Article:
Canada rebuffs Chinese warnings of ‘repercussions’

Posted January 19, 2019

T-Mobile also claimed it wasn't Huawei's first victim, alleging that the Chinese tech giant also stole source code and other trade secrets from other companies.

On Thursday, China warned the Canadian government that there will be "repercussions" if Huawei gets banned from its 5G network. U.S. President Donald Trump's administration has been pushing European allies to block Huawei from telecom networks amid a wider dispute over trade with China.

News of the criminal investigation came just moments after a bipartisan group of senators introduced a series of bills that would ban the sale of USA microchips and other industrial components to Huawei.

China's Foreign Ministry said on Thursday that proposed United States legislation targeting Huawei, ZTE and other Chinese telecommunications equipment companies was due to "hysteria", and urged USA lawmakers to stop the bills. Huawei also maintains it was an isolated incident that involved two employees who acted inappropriately. They are being held on vague allegations of "engaging in activities that endanger the national security" of China.

More news: Aiia Maasarwe: Arrest over killing of Israeli student in Melbourne

Senators from the United States introduced the Telecommunications Denial Order Enforcement Act, which prohibits the export of parts of U.S. technology to Chinese telecommunications companies.

Canada has said little about the review into 5G technology.

Huawei is the world's biggest producer of telecommunications equipment.

In a related move, lawmakers introduced a bill to ban the export of American parts and components to Chinese telecom companies that are in violation of USA export control or sanctions laws, with Huawei and fellow Chinese firm ZTE the likely targets. Goodale noted that China had made similar comments after Australia banned Huawei from supplying 5G equipment a year ago.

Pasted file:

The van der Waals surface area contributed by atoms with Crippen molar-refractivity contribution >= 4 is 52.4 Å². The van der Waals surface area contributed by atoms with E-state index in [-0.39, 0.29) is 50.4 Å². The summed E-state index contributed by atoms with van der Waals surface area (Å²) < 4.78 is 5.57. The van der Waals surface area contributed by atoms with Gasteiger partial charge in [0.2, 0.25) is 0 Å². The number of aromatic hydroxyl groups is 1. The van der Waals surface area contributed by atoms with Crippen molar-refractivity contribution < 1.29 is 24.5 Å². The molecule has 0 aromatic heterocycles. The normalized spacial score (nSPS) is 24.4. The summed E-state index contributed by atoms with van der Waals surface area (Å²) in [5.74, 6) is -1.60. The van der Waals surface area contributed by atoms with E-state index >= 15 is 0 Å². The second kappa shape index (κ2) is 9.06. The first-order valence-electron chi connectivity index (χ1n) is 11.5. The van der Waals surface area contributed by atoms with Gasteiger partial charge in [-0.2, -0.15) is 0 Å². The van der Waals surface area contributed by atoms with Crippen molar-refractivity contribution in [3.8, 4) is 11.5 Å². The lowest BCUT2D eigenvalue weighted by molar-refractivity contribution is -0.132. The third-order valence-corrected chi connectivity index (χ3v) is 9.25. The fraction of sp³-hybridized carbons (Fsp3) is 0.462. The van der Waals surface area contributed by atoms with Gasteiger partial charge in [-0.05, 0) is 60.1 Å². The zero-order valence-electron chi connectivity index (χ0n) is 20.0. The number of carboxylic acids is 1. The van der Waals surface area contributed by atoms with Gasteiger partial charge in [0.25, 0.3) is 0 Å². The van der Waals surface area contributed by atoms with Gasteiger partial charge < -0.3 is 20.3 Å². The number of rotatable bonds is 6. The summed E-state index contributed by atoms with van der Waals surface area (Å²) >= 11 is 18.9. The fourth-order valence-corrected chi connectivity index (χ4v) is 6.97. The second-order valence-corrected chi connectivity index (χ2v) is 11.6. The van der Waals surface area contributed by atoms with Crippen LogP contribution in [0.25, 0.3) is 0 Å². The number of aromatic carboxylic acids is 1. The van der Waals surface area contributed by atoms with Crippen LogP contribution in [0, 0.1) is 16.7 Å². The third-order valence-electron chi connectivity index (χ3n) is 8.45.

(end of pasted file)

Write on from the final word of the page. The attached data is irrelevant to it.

More news: Spider-Man: Far From Home Trailer Leaves No Avengers: Endgame Hints … Great

China escalated tensions shortly after Huawei chief financial officer Meng Wanzhou's arrest - which was carried out at the request of US authorities who want her extradited to face fraud charges - by detaining Michael Kovrig, a Canadian diplomat on leave, and entrepreneur Michael Spavor on vague allegations of endangering China's national security.

China detained former Canadian diplomat Michael Kovrig and Canadian entrepreneur Michael Spavor an apparent attempt to pressure Canada to release Chinese Huawei executive Meng Wanzhou in Canada on Dec 1.

Lu said when Canadian Foreign Minister Chrystia Freeland ― who has strongly criticised China's actions ― goes to the World Economic Forum in Davos next week she should not try to rally support.

"But I think for most people, subject to considering their own situation, it's all right to travel to China".

More news: Will the ISIS Attack Accelerate Trump's Syria Pullout?

Huawei has said, on numerous occasions, that there is no evidence of spying, for what it's being accused.